Ag land values: It's the waterPrint
By Dave Natzke
Water availability is becoming a determining factor in farmland values across the nation’s heartland, according to quarterly newsletters from several district Federal Reserve district banks. In some districts, annual increases in land values approached the boom years of the 1970s.
Persistent drought sparked a rush in irrigated farmland sales during the fourth quarter of 2012 in the Federal Reserve Bank of Kansas City, according to Nathan Kauffman, economist and Maria Akers, assistant economist. The district covers Colorado, Kansas, Nebraska, Oklahoma, Wyoming, the northern half of New Mexico and the western third of Missouri. Districtwide, stronger sales vaulted irrigated cropland values 30% above year-ago levels, with a 13% jump in the fourth quarter alone.
Cash rental rates for irrigated cropland also surged more than 20% from a year ago, as landowners factored in high farm incomes on land with consistent access to water. Farmers were the predominant buyers of farm real estate and placed a premium on irrigated land due to water scarcity stemming from drought. However, non-irrigated cropland and ranchland also posted strong annual gains between 20% and 25%.
After falling for four straight years, bankers reported more non-farm purchases for recreation and residential/development purposes. However, bankers noted that young and beginning farmers were having difficulties acquiring land at today’s high prices due to their holding less equity.
Capital spending rebounded in the fourth quarter, although overall loan demand remained low. Loan repayment rates increased.
Interest rates for both operating and real estate loans continued to edge down. As of Jan. 1, 2013, the average interest rates for variable rate loans were 5.9% for farm operating loans, 5.71% for machinery/intermediate loans, and 5.47% for agricultural real estate loans.
Year-over-year average farmland values in the Federal Reserve Bank of Chicago (covering all or portions of Illinois, Indiana, Iowa, Michigan and Wisconsin) were up 16% in 2012, picking up the pace at the end of the year, according to David Oppedahl, business economist. After adjusting for inflation, the annual increase was the third largest in 35 years. More specifically, farmland values experienced a cumulative rise of 52% over the period 2010–12, matching the fastest gain of the 1970s boom.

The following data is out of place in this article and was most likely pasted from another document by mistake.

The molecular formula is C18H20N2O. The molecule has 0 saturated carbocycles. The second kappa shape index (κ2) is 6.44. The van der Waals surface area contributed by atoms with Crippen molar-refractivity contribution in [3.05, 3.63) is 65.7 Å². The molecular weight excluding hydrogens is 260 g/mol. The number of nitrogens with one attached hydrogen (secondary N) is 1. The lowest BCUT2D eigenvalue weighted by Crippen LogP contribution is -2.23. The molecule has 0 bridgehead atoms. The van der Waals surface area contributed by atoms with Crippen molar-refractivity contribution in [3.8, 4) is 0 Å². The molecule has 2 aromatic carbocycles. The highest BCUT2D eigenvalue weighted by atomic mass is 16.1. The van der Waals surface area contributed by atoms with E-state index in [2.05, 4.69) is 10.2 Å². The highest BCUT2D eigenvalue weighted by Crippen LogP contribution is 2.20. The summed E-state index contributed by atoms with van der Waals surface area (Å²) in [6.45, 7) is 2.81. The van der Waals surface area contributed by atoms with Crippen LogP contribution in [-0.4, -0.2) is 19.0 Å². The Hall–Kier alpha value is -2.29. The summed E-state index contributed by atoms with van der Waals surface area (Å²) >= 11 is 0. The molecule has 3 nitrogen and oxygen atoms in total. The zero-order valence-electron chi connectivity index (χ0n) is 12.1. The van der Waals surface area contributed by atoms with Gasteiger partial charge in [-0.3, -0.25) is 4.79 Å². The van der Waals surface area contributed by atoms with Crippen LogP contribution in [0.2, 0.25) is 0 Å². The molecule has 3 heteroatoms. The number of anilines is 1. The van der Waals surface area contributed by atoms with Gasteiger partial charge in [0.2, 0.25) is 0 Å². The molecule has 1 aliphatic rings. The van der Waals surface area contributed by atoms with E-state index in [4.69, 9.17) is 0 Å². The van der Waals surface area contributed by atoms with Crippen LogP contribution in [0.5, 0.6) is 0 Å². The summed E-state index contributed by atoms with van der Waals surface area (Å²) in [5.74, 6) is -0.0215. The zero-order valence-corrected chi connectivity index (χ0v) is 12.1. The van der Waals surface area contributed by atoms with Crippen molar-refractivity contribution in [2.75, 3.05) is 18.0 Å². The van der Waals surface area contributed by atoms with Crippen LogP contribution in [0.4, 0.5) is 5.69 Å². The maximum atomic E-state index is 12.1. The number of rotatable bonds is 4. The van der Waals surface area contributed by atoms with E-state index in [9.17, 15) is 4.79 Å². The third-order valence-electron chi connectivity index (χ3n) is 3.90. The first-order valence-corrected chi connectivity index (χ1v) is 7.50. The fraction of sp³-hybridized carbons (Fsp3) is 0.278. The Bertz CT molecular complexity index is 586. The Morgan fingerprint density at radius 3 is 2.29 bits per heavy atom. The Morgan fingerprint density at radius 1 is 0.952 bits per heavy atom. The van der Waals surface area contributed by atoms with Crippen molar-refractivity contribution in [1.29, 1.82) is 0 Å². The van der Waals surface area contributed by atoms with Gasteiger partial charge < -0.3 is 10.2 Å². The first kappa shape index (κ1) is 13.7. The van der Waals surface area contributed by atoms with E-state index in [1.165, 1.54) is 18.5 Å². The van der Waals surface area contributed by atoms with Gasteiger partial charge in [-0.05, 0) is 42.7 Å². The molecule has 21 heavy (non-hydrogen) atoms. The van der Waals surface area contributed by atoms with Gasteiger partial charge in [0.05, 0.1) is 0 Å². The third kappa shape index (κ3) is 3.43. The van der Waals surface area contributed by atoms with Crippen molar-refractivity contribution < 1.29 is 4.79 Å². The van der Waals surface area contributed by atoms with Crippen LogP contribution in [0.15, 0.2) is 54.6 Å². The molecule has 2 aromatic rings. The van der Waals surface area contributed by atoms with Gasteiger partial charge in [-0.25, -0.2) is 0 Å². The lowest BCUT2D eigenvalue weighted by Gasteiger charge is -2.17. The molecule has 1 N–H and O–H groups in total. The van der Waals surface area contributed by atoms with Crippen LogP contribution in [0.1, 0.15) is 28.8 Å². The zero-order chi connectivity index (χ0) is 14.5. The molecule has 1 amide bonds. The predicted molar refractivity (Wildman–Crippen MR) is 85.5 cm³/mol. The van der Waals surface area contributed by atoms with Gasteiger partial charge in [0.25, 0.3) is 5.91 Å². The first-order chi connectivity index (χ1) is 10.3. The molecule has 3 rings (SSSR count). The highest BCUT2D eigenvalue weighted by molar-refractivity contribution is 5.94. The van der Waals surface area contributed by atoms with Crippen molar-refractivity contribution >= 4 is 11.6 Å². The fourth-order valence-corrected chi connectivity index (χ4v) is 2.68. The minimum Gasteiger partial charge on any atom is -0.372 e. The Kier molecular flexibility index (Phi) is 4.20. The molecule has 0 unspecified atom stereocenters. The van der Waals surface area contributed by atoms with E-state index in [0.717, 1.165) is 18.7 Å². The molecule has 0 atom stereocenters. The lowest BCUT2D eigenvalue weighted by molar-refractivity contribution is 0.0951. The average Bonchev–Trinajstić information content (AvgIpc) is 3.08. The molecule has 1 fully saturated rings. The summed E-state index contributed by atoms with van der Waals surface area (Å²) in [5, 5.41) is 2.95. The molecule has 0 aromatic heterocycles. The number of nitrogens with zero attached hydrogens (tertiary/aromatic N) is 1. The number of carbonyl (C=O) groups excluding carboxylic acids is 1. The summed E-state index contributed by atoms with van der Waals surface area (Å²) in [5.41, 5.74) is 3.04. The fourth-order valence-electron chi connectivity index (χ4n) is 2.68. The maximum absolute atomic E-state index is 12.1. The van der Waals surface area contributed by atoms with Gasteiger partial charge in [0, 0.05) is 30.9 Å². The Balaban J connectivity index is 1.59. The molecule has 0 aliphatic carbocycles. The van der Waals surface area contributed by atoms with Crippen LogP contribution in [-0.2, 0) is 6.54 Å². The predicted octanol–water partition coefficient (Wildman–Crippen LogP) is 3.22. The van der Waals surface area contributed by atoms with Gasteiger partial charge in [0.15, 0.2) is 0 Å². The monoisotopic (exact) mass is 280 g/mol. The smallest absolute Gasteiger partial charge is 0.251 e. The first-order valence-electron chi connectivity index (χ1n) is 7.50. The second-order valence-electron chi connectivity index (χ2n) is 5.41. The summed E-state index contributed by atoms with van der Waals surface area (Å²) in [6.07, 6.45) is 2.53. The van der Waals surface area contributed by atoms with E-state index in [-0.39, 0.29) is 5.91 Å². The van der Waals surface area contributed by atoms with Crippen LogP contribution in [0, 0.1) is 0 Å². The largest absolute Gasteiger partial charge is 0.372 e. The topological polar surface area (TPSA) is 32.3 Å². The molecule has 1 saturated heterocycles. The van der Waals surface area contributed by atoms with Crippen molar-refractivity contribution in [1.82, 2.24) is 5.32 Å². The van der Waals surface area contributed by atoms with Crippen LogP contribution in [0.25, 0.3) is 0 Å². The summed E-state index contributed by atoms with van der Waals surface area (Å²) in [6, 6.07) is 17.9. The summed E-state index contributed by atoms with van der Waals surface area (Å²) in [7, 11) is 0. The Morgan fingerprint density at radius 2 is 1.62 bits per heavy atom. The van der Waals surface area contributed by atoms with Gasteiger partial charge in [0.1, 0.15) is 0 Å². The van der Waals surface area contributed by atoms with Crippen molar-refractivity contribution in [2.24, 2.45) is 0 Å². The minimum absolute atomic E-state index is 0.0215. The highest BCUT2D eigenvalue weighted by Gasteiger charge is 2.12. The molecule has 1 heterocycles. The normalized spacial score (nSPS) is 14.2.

The fourth quarter rise in the value of “good” farmland in the district was 7%, based on a survey of 212 agricultural bankers. The increase in land values came despite one of the worst Midwest droughts since 1988. According to USDA data, district corn and soybean harvests were the lowest since 2002 and 2007, respectively.Respondents anticipated farmland values to rise further during the first quarter of 2013.
Ag credit conditions showed improvement in the fourth quarter of 2012, with loan demand moving higher. Loan repayment rates were up, but bankers in Wisconsin and its dairy-based economy encountered lower rates of loan repayment.
About 40% of the bankers surveyed expected ag producers to spend more on capital items in 2013, including land, machinery, trucks and autos, buildings and facilities. Recovery from the drought will be a key factor in 2013 for both crop and livestock producers.
About 20% of ag bankers reported tighter credit standards in the fourth quarter, with 10% requiring additional collateral. Farm loan interest rates dropped to new lows in the fourth quarter of 2012. As of Jan. 1, 2013, the average interest rates for variable rate loans were 5.03% for farm operating loans and 4.70% for agricultural real estate loans.